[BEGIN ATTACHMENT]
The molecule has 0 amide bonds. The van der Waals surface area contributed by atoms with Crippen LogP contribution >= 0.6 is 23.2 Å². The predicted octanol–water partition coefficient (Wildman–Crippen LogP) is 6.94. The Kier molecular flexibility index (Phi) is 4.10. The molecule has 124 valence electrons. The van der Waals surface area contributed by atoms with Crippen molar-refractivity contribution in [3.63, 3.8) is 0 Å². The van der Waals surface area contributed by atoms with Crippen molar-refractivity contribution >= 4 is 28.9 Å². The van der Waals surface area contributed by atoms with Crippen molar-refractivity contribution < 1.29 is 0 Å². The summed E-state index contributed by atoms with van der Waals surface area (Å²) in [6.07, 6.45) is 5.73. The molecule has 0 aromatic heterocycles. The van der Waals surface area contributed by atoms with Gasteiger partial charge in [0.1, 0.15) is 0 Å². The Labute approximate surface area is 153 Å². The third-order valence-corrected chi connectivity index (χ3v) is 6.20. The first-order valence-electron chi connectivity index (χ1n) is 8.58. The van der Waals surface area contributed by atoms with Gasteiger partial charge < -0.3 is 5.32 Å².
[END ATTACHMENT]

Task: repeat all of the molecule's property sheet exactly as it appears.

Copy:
The molecule has 0 amide bonds. The van der Waals surface area contributed by atoms with Crippen LogP contribution >= 0.6 is 23.2 Å². The predicted octanol–water partition coefficient (Wildman–Crippen LogP) is 6.94. The Kier molecular flexibility index (Phi) is 4.10. The molecule has 124 valence electrons. The van der Waals surface area contributed by atoms with Crippen molar-refractivity contribution in [3.63, 3.8) is 0 Å². The van der Waals surface area contributed by atoms with Crippen molar-refractivity contribution >= 4 is 28.9 Å². The van der Waals surface area contributed by atoms with Crippen molar-refractivity contribution < 1.29 is 0 Å². The summed E-state index contributed by atoms with van der Waals surface area (Å²) in [6.07, 6.45) is 5.73. The molecule has 0 aromatic heterocycles. The van der Waals surface area contributed by atoms with Gasteiger partial charge in [0.1, 0.15) is 0 Å². The Labute approximate surface area is 153 Å². The third-order valence-corrected chi connectivity index (χ3v) is 6.20. The first-order valence-electron chi connectivity index (χ1n) is 8.58. The van der Waals surface area contributed by atoms with Gasteiger partial charge < -0.3 is 5.32 Å².